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Western Ivory Coast Remains Vulnerable to Violence


The wheelchair of Amelie Vlonhou, whose body lies nearby, sits beside a burned hut at the Dedjan campsite, near the banks of the Cavally River in western Ivory Coast, May 26, 2011.

The wheelchair of Amelie Vlonhou, whose body lies nearby, sits beside a burned hut at the Dedjan campsite, near the banks of the Cavally River in western Ivory Coast, May 26, 2011.

A new report from the peacebuilding body Interpeace warns western Ivory Coast continues to be vulnerable to the type of violence that killed at least 1,000 people during the 2010-11 post-election conflict.

The Interpeace report draws from more than 300 interviews and focuses on the western regions of Guemon and Cavally, which were home to the worst massacre of the post-election violence. The violence began after former President Laurent Gbagbo failed to admit defeat in the November 2010 presidential runoff vote, sparking six months of fighting the United Nations says claimed more than 3,000 lives.

According to the report, the main drivers of instability in the region include longstanding land conflicts, the role of ethnicity in politics, and the weakness of the state, especially the security forces. But the report also warns of widespread feelings of victimization among the population.

Former Ivory Coast President Laurent Gbagbo attends a confirmation of charges hearing in his pre-trial at the International Criminal Court in The Hague, February 19, 2013.

Former Ivory Coast President Laurent Gbagbo attends a confirmation of charges hearing in his pre-trial at the International Criminal Court in The Hague, February 19, 2013.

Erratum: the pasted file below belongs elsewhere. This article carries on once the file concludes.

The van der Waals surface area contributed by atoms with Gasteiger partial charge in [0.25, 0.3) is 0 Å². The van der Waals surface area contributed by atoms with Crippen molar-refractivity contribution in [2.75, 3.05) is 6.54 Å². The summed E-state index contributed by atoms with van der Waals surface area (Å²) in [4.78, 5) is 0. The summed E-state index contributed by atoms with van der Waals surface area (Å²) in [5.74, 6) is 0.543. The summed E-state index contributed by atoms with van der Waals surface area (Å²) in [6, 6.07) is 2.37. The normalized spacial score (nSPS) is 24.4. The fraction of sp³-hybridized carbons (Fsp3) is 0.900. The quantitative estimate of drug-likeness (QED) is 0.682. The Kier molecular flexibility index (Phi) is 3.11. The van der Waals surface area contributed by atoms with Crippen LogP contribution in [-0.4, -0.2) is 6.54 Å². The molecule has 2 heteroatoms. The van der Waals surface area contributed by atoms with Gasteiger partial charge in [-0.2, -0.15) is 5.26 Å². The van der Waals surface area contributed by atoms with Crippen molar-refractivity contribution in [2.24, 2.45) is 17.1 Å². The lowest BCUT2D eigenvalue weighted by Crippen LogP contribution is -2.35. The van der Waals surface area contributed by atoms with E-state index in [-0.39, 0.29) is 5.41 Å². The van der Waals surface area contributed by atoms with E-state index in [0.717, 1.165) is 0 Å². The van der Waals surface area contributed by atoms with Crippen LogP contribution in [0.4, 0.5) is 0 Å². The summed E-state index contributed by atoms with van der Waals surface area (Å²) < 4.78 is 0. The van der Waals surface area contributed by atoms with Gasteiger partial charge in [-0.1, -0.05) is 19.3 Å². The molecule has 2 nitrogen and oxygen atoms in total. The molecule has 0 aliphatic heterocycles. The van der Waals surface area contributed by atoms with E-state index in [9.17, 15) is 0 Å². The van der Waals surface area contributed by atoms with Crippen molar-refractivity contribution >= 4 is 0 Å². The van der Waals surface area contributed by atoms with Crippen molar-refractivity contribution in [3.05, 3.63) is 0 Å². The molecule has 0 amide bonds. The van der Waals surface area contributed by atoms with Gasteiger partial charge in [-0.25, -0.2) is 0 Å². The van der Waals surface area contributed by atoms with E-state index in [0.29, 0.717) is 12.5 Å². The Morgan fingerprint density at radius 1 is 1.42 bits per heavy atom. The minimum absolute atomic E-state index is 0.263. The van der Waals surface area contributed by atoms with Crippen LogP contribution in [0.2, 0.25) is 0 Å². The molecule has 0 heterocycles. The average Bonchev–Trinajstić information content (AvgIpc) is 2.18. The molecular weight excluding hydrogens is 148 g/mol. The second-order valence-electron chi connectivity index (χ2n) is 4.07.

The region largely supported former president Gbagbo, and the new president - Alassane Ouattara - has been reluctant to rearm the police and the gendarmes. Instead, the military has taken the lead in providing security.

The report's lead researcher, Severin Kouame, said weak state institutions in the west fueled suspicions the government was only serving Ouattara supporters while ignoring Gbagbo supporters.

“The government must take into account its position. In the mind of certain parts of the population this government is a government of part of Ivorians. There is a need for the government, the state, to present itself as a government of all Ivorians,” said Kouame.

A prominent example of state weakness is the case of Mount Peko National Park, which is occupied by a militia group that fought on Ouattara’s side during the conflict. Since last August, officials have promised at least twice to take action against the militia, led by a native of Burkina Faso named Amade Oueremi.

Rights groups have accused the militia of carrying out grave crimes during the conflict, including playing a key role in the March 2011 massacre in the town of Duekoue, which was the single most lethal episode of the fighting. The continued impunity for Oueremi and his men has reinforced criticism that Ouattara is shielding his military backers from prosecution.

Only Gbagbo supporters have been charged, despite evidence that crimes were committed on both sides.

Kouame said Oueremi’s case captured many of the problems facing the region.

“This situation is a kind of manifestation of the collapse of the state. So the only thing to do is to reinforce the state - to reinforce the state capacity to procure security, to procure justice,” he said.

Kouame also warned the problems could emerge in other parts of the country. Although the north is a stronghold for President Ouattara, it is similarly underserved by state institutions, which could lead to some of the same problems.

“The same situation, the same factors exist in the north. When this kind of union around Mr. Ouattara will be stopped, these differences, these factors will appear. And we will have the same situation as in the west,” said Kouname.

The report on the situation in the west was produced in partnership with the U.N. Development Program.
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